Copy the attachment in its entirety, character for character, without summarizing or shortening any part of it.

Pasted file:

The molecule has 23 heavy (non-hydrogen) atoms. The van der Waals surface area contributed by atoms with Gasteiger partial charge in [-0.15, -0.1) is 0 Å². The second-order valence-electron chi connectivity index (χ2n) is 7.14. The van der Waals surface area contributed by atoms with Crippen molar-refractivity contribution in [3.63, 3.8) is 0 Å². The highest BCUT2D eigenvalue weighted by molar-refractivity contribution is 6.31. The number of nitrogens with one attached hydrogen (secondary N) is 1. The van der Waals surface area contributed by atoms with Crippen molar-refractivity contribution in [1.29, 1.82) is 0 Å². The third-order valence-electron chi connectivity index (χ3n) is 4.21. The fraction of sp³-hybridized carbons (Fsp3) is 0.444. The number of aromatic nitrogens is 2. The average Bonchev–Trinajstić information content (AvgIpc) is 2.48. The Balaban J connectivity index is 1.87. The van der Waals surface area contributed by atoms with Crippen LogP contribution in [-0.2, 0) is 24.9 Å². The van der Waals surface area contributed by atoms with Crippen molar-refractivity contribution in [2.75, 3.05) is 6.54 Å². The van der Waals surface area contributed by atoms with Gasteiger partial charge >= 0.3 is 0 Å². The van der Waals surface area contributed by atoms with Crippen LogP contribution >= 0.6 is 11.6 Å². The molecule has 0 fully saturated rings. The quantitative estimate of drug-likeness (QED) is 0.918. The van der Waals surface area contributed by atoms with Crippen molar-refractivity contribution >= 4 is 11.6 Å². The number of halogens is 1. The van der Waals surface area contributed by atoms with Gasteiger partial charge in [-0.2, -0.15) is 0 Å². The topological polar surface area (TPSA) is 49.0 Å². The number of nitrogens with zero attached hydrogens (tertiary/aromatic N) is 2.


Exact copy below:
The molecule has 23 heavy (non-hydrogen) atoms. The van der Waals surface area contributed by atoms with Gasteiger partial charge in [-0.15, -0.1) is 0 Å². The second-order valence-electron chi connectivity index (χ2n) is 7.14. The van der Waals surface area contributed by atoms with Crippen molar-refractivity contribution in [3.63, 3.8) is 0 Å². The highest BCUT2D eigenvalue weighted by molar-refractivity contribution is 6.31. The number of nitrogens with one attached hydrogen (secondary N) is 1. The van der Waals surface area contributed by atoms with Crippen molar-refractivity contribution in [1.29, 1.82) is 0 Å². The third-order valence-electron chi connectivity index (χ3n) is 4.21. The fraction of sp³-hybridized carbons (Fsp3) is 0.444. The number of aromatic nitrogens is 2. The average Bonchev–Trinajstić information content (AvgIpc) is 2.48. The Balaban J connectivity index is 1.87. The van der Waals surface area contributed by atoms with Crippen LogP contribution in [-0.2, 0) is 24.9 Å². The van der Waals surface area contributed by atoms with Crippen molar-refractivity contribution in [2.75, 3.05) is 6.54 Å². The van der Waals surface area contributed by atoms with Gasteiger partial charge >= 0.3 is 0 Å². The van der Waals surface area contributed by atoms with Crippen LogP contribution >= 0.6 is 11.6 Å². The molecule has 0 fully saturated rings. The quantitative estimate of drug-likeness (QED) is 0.918. The van der Waals surface area contributed by atoms with Crippen molar-refractivity contribution >= 4 is 11.6 Å². The number of halogens is 1. The van der Waals surface area contributed by atoms with Gasteiger partial charge in [-0.2, -0.15) is 0 Å². The topological polar surface area (TPSA) is 49.0 Å². The number of nitrogens with zero attached hydrogens (tertiary/aromatic N) is 2.